Life is a book of pages.
We laugh. We cry. We smile. We stumble. We stand. We fail. We succeed. We win and we suffer loss.
The goal in life is to have one perfect memory that is all about those moments, big or small, that make you wish they’d last forever. Those moments you want to stop in time, when everything feels perfect, even for just a split-second.
Snapshots of the mind. Moments to treasure forever.
It is easy to bookmark the great things that happen in our life. We do not struggle to remember the events in our life that are good. We can remember almost every single detail of good life events. Great memories of graduations, engagements, weddings and almost every detail of our child’s life from birth to this very moment. These are easy to bookmark and if we are lucky enough, we are able to put a few of these pages together to create a nice “chapter” in our book of life memories.
The sad part is that we all have bookmarked pages of life of things we do not want to remember.
Life is full of these bookmarked moments.
Life is complicated. It starts before we’re ready, it continues while we’re still trying to figure out the point of it. And it ends before we’ve worked out just what to do.
I’ve learned that in an instant life can change.
Just like that.
No rewind button.
No pause or stop button.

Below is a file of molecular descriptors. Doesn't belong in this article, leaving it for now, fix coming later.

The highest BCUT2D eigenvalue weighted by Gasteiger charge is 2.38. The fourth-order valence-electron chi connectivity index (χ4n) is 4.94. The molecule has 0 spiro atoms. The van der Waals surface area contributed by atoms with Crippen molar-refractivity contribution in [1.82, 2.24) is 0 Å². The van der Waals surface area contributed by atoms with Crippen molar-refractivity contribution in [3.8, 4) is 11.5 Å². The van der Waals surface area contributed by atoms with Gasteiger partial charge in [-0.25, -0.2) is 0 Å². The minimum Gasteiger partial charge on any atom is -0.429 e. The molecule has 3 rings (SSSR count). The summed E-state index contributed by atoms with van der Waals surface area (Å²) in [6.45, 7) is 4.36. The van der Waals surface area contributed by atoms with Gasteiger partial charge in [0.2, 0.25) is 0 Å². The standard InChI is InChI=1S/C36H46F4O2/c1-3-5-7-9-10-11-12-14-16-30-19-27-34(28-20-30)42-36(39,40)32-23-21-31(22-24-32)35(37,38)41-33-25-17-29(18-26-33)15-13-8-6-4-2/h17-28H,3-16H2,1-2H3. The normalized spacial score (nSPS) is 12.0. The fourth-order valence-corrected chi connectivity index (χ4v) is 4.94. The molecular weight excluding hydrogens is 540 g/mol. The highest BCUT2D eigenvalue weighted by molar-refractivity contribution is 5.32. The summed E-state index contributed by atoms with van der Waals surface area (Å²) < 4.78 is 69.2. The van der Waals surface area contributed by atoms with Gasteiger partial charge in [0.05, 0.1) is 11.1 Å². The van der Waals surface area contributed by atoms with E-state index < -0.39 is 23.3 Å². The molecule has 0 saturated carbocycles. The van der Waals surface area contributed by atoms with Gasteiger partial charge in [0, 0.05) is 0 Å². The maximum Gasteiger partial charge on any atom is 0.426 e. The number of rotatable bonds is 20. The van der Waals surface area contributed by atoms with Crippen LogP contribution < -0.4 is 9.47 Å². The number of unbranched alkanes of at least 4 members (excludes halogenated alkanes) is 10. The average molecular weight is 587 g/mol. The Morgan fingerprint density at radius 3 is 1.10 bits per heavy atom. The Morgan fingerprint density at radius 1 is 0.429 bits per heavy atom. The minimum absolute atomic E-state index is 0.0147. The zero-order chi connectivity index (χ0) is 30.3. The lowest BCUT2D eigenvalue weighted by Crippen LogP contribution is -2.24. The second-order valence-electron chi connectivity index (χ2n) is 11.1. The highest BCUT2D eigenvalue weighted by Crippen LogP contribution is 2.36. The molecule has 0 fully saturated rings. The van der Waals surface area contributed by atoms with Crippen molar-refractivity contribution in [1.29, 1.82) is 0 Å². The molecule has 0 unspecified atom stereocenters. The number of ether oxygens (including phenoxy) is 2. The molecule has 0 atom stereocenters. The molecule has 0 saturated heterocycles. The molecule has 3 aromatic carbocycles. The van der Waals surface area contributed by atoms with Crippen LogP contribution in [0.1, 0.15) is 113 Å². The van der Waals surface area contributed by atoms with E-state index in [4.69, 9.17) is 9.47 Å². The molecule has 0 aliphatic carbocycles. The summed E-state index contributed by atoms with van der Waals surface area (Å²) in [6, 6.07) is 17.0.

Suddenly we are scrambling to “bookmark” memories as fast as we can in our minds.
Sadly, I have had to this a few times in my life.
At 9 years old, I had to scramble to bookmark memories of a 14-year-old brother that was taken from our family in a car-train accident. I can remember almost every minute of that fateful day he was taken from us. But I think that over time when we block out the pain of loss, it causes us to lose some of the precious memories. These “bookmarks” have faded with time and now at 54, I struggle to remember him.
I lost my grandfather in 1986. I have great bookmarked memories of him. He was a great influence on me and there isn’t a day I don’t wish I could talk to him one more time. The funny thing is that I have some bookmarked memories of him that I choose not to open in my book of life memories. I systematically only open the pages that make him larger than life. I only open the pages that fit the image I have of him in my mind. Those pages of him acting poorly or negatively, although bookmarked, will remained closed and locked. Never to be opened again in the confines of my mind. I guess we all do that on some level. When someone dies, we freely open the “good” pages and quietly put those bookmarks that would taint the memory of a loved one under lock and key.
Many of the bookmarks in my life were influenced by Bryan Blakely, my childhood best friend. The first pillar in my life. The days of my early childhood were influenced by his presence in my life. Not much happened in my life from the age of 5 to 16 that Bryan and I did not experience together. Somewhere along the age of 16, we started to drift into different directions. Over the next 30 years whenever our paths crossed, we would always talk and we knew that there would always be a special friendship between us, but it would never be the same as it was growing up on that alley between Walnut and Washington Streets in Oak Harbor, Ohio. He died in June of 2009.
My best friend from my high school years took his own life.